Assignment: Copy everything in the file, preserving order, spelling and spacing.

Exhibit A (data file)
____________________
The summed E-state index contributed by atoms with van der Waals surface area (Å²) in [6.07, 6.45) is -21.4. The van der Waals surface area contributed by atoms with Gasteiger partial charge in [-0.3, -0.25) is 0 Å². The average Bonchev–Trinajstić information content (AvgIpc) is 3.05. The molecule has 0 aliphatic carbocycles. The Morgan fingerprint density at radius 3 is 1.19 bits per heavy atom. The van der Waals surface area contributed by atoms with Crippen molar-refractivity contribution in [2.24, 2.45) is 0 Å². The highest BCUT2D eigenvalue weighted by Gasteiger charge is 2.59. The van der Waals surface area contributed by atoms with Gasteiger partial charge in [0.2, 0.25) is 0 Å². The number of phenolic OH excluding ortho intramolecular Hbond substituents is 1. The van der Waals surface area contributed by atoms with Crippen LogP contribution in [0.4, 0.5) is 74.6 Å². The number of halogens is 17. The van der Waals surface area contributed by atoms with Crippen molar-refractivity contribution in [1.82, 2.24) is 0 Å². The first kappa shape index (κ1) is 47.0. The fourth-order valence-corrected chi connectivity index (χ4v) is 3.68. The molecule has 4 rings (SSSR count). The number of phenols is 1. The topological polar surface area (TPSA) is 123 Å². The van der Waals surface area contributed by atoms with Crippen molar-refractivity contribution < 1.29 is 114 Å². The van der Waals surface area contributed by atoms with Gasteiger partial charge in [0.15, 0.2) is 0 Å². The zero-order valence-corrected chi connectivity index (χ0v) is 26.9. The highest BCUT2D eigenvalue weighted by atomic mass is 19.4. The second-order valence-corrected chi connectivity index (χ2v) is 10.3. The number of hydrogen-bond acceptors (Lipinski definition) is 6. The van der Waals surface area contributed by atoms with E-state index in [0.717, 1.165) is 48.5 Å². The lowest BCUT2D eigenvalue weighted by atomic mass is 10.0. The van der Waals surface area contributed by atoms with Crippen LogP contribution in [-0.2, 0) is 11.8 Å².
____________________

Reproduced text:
The summed E-state index contributed by atoms with van der Waals surface area (Å²) in [6.07, 6.45) is -21.4. The van der Waals surface area contributed by atoms with Gasteiger partial charge in [-0.3, -0.25) is 0 Å². The average Bonchev–Trinajstić information content (AvgIpc) is 3.05. The molecule has 0 aliphatic carbocycles. The Morgan fingerprint density at radius 3 is 1.19 bits per heavy atom. The van der Waals surface area contributed by atoms with Crippen molar-refractivity contribution in [2.24, 2.45) is 0 Å². The highest BCUT2D eigenvalue weighted by Gasteiger charge is 2.59. The van der Waals surface area contributed by atoms with Gasteiger partial charge in [0.2, 0.25) is 0 Å². The number of phenolic OH excluding ortho intramolecular Hbond substituents is 1. The van der Waals surface area contributed by atoms with Crippen LogP contribution in [0.4, 0.5) is 74.6 Å². The number of halogens is 17. The van der Waals surface area contributed by atoms with Crippen molar-refractivity contribution in [1.82, 2.24) is 0 Å². The first kappa shape index (κ1) is 47.0. The fourth-order valence-corrected chi connectivity index (χ4v) is 3.68. The molecule has 4 rings (SSSR count). The number of phenols is 1. The topological polar surface area (TPSA) is 123 Å². The van der Waals surface area contributed by atoms with Crippen molar-refractivity contribution < 1.29 is 114 Å². The van der Waals surface area contributed by atoms with Gasteiger partial charge in [0.15, 0.2) is 0 Å². The zero-order valence-corrected chi connectivity index (χ0v) is 26.9. The highest BCUT2D eigenvalue weighted by atomic mass is 19.4. The second-order valence-corrected chi connectivity index (χ2v) is 10.3. The number of hydrogen-bond acceptors (Lipinski definition) is 6. The van der Waals surface area contributed by atoms with E-state index in [0.717, 1.165) is 48.5 Å². The lowest BCUT2D eigenvalue weighted by atomic mass is 10.0. The van der Waals surface area contributed by atoms with Crippen LogP contribution in [-0.2, 0) is 11.8 Å².